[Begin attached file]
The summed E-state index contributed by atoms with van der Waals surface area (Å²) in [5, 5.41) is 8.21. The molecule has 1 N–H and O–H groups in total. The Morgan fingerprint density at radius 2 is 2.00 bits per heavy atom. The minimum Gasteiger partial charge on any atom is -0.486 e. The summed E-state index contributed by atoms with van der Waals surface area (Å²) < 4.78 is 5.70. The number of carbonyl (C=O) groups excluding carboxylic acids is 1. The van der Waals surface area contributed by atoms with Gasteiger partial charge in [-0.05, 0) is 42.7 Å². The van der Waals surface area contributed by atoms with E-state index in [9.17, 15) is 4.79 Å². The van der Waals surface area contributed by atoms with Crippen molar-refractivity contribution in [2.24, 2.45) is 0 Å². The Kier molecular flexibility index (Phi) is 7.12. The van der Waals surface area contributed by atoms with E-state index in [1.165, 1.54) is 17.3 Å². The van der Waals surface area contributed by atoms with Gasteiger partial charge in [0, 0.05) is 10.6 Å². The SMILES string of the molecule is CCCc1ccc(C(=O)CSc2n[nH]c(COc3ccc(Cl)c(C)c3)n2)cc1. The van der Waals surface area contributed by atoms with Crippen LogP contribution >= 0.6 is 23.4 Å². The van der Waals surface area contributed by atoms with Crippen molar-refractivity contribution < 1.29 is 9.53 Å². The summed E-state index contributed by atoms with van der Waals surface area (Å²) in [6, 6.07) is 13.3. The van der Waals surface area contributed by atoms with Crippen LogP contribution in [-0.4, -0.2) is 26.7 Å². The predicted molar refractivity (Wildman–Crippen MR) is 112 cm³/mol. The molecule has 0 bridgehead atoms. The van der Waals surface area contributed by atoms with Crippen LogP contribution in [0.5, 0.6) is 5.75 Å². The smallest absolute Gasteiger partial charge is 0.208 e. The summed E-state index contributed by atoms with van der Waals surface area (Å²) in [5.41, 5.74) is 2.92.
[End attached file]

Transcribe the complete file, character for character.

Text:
The summed E-state index contributed by atoms with van der Waals surface area (Å²) in [5, 5.41) is 8.21. The molecule has 1 N–H and O–H groups in total. The Morgan fingerprint density at radius 2 is 2.00 bits per heavy atom. The minimum Gasteiger partial charge on any atom is -0.486 e. The summed E-state index contributed by atoms with van der Waals surface area (Å²) < 4.78 is 5.70. The number of carbonyl (C=O) groups excluding carboxylic acids is 1. The van der Waals surface area contributed by atoms with Gasteiger partial charge in [-0.05, 0) is 42.7 Å². The van der Waals surface area contributed by atoms with E-state index in [9.17, 15) is 4.79 Å². The van der Waals surface area contributed by atoms with Crippen molar-refractivity contribution in [2.24, 2.45) is 0 Å². The Kier molecular flexibility index (Phi) is 7.12. The van der Waals surface area contributed by atoms with E-state index in [1.165, 1.54) is 17.3 Å². The van der Waals surface area contributed by atoms with Gasteiger partial charge in [0, 0.05) is 10.6 Å². The SMILES string of the molecule is CCCc1ccc(C(=O)CSc2n[nH]c(COc3ccc(Cl)c(C)c3)n2)cc1. The van der Waals surface area contributed by atoms with Crippen LogP contribution >= 0.6 is 23.4 Å². The van der Waals surface area contributed by atoms with Crippen molar-refractivity contribution < 1.29 is 9.53 Å². The summed E-state index contributed by atoms with van der Waals surface area (Å²) in [6, 6.07) is 13.3. The van der Waals surface area contributed by atoms with Crippen LogP contribution in [-0.4, -0.2) is 26.7 Å². The predicted molar refractivity (Wildman–Crippen MR) is 112 cm³/mol. The molecule has 0 bridgehead atoms. The van der Waals surface area contributed by atoms with Crippen LogP contribution in [0.5, 0.6) is 5.75 Å². The smallest absolute Gasteiger partial charge is 0.208 e. The summed E-state index contributed by atoms with van der Waals surface area (Å²) in [5.41, 5.74) is 2.92.